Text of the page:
Effect size was used to compare active T-PEMF with sham T-PEMF. The standardized effect size was calculated using the last observation carried forward (LOCF) approach for missing values. The standardized effect size is a descriptive statistic and is defined as the difference in mean change score from baseline to study endpoint between active T-PEMF and sham T-PEMF divided by the pooled standard deviation [24]. When the difference in mean score from baseline to endpoint is positive, the effect size is positive, indicating in the HAM-D6 score for example that active PEMF is superior to sham PEMF as a decrease in the symptom score reflects an antidepressive effect. For the WHO-5 well-being index, in which an increase in total score reflects greater well-being, the difference in mean score from baseline to endpoint is negative if active PEMF is superior to sham PEMF, resulting in a negative effect size.

Cohen [9] considered an effect size of 0.50 to be of clinical significance, but in placebo-controlled clinical trials of antidepressants in nontreatment resistant depressed patients, an effect size of 0.40 or higher is considered clinically significant [18] which is in agreement with Baer and Blais [25].

3. Results

Out of the 40 patients included in the study, five patients dropped out before the planned duration of the trial period. Four of these patients received active T-PEMF, and one received sham T-PEMF. Among the patients receiving active T-PEMF, one patient dropped out due to change in the antidepressive medication, one patient due to lack of improvement, one patient did not wish to continue, and one patient stopped due to vacation. The patient dropping out in the sham T-PEMF group did so due to change in antidepressive medication.

Table 1 shows the baseline characteristics of all 40 patients together and when subdivided into the 21 patients receiving active T-PEMF and the 19 patients receiving sham T-PEMF. No statistically significant differences were observed apart from age, as the active T-PEMF group of patients was older than the sham group (58.2 versus 49.5 years of age ( )).


Baseline characteristicsT-PEMF
ActiveShamAll
( )( )( )

Age, mean (sd) [range, years]58.2 (12.9)* [35–85]49.5 (11.9) [24–70]54.0 (13.0) [24–85]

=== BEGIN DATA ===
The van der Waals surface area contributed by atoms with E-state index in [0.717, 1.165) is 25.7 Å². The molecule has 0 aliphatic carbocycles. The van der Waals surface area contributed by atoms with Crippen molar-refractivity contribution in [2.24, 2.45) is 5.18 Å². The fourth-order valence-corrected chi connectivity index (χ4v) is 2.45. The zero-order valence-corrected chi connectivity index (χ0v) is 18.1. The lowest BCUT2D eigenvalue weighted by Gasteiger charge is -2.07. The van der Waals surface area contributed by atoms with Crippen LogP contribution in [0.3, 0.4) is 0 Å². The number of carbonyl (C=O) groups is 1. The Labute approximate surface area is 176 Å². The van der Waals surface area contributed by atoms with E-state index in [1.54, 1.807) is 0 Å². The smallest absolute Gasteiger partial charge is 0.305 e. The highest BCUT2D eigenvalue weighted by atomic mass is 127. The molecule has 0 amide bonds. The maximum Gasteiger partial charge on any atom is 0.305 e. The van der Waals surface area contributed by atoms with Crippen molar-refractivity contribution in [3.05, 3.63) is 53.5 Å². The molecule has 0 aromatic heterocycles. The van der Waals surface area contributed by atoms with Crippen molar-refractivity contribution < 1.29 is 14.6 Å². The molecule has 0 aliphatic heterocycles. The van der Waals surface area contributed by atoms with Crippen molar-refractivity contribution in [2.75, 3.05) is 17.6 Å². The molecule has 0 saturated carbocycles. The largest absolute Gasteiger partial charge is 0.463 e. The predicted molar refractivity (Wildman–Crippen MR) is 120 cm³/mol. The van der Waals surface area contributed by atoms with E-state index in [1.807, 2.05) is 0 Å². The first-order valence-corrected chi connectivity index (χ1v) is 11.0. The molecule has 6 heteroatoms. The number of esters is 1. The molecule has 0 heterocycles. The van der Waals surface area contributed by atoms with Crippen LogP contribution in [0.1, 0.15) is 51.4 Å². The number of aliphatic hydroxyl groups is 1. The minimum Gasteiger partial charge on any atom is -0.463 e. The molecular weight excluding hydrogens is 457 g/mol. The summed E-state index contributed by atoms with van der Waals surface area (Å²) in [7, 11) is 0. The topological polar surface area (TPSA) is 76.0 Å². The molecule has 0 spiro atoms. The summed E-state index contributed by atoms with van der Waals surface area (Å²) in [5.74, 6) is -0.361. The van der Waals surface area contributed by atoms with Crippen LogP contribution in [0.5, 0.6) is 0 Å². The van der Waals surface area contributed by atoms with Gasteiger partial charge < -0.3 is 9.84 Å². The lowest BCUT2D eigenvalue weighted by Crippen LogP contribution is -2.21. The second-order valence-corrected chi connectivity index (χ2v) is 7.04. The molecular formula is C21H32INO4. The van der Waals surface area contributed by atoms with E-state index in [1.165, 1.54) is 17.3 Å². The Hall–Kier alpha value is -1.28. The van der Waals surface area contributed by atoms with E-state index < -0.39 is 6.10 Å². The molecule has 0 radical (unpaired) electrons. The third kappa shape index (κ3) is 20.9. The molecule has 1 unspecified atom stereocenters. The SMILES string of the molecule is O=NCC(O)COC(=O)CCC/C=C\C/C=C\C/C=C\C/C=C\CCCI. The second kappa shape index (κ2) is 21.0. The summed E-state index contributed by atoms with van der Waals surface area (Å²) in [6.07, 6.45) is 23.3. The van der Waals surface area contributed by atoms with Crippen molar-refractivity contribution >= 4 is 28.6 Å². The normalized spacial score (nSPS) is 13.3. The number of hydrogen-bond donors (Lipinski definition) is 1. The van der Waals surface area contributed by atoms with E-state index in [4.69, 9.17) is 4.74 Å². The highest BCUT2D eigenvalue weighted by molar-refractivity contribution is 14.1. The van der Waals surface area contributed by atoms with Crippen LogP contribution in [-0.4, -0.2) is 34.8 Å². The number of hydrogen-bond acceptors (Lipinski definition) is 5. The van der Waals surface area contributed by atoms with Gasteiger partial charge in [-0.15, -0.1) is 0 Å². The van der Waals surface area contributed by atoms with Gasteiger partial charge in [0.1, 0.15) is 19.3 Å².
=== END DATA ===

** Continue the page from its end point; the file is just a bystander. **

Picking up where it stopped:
Duration of episodes (month)mean (sd)2.2 (2.5)3.2 (5.0)2.7 (4.1)
% females66.7%63.2%65.0%

* .

Figure 1 shows the pharmacopsychometric triangle in which the pure antidepressive effect is based on the HAM-D17 and MES and on the clinician- versus patient-administrated HAM-D6-S as well as on the self-rated MDI. In general, the clinician-administrated scales (MES, HAM-D17, and HAM-D6) obtained higher effect sizes than the patient-administrated scales (HAM-D6-S and MDI), but all the effect sizes were above 0.50.  The side effects as measured by the clinician-administrated UKU-24 showed an effect size of 0.09.

As expected, the patients typically had at randomisation a score range on the individual UKU items from 0 (not present) to 1 (clearly present but not interfering with daily functioning). However, for the psychic UKU side-effect items such as “concentration difficulties”, “tension/inner unrest”, and “increased dream activity”, the score range lay between 0 and 2 (clearly present but without influencing patient’s daily life to any marked degree).

Table 2 shows the total scores on the UKU-24 at baseline (randomisation) and each week during the five weeks of treatment. At baseline, the total score was approximately 12, and it decreased during the five weeks of therapy in both groups of treatment with, however, the numerically greatest decrease in the active T-PEMF group of patients. Therefore, the effect size of 0.09 is positive. In Figure 1, we have also indicated the effect size for the UKU subscales of psychic, neurological, autonomic, and other symptoms. For the UKU subscale of psychic problems, the effect size was 0.25. Within these symptoms the item of concentration disturbances obtained an effect size above 0.40, indicating that these symptoms achieved a better improvement on active than on sham T-PEMF. As regards the UKU subscale of autonomic symptoms, the effect size was −0.41, indicating that these symptoms reached a better improvement on sham T-PEMF than on active T-PEMF. Within the autonomic symptoms, the item of diarrhoea obtained an effect size of −0.58.


UKU-24Active T-PEMFSham T-PEMF
( )( )

Baseline12.3 (2.6)13.5 (2.3)
week 111.4 (3.4)12.2 (2.7)
week 210.0 (3.4)11.2 (2.9)
week 39.7 (3.1)11.1 (2.4)
week 49.0 (3.0)9.8 (2.1)
week 58.6 (3.8)10.2 (2.3)

On the MES item of concentration disturbances the effect size was 0.50.

With regard to the WHO-5 well-being index, higher scores reflect higher quality of life explaining the negative effect size sign of −0.48 (Figure 1) to illustrate the advantage of active T-PEMF over sham T-PEMF.

Table 3 shows the week-to-week scores on the HAM-D6 clinician version when compared to the patient-administrated HAM-D6-S. In general, the standard deviations were numerically higher in the patient-administrated version of HAM-D6 compared to the corresponding scores on the clinician-administrated version. On the clinician HAM-D6, the difference between active versus sham T-PEMF was statistically significant as early as after one week of therapy ( ). However, on the patient-administrated HAM-D6-S, the level of statistical significance after 3 weeks of therapy was greater ( ) than on the corresponding clinician HAM-D6 ( ).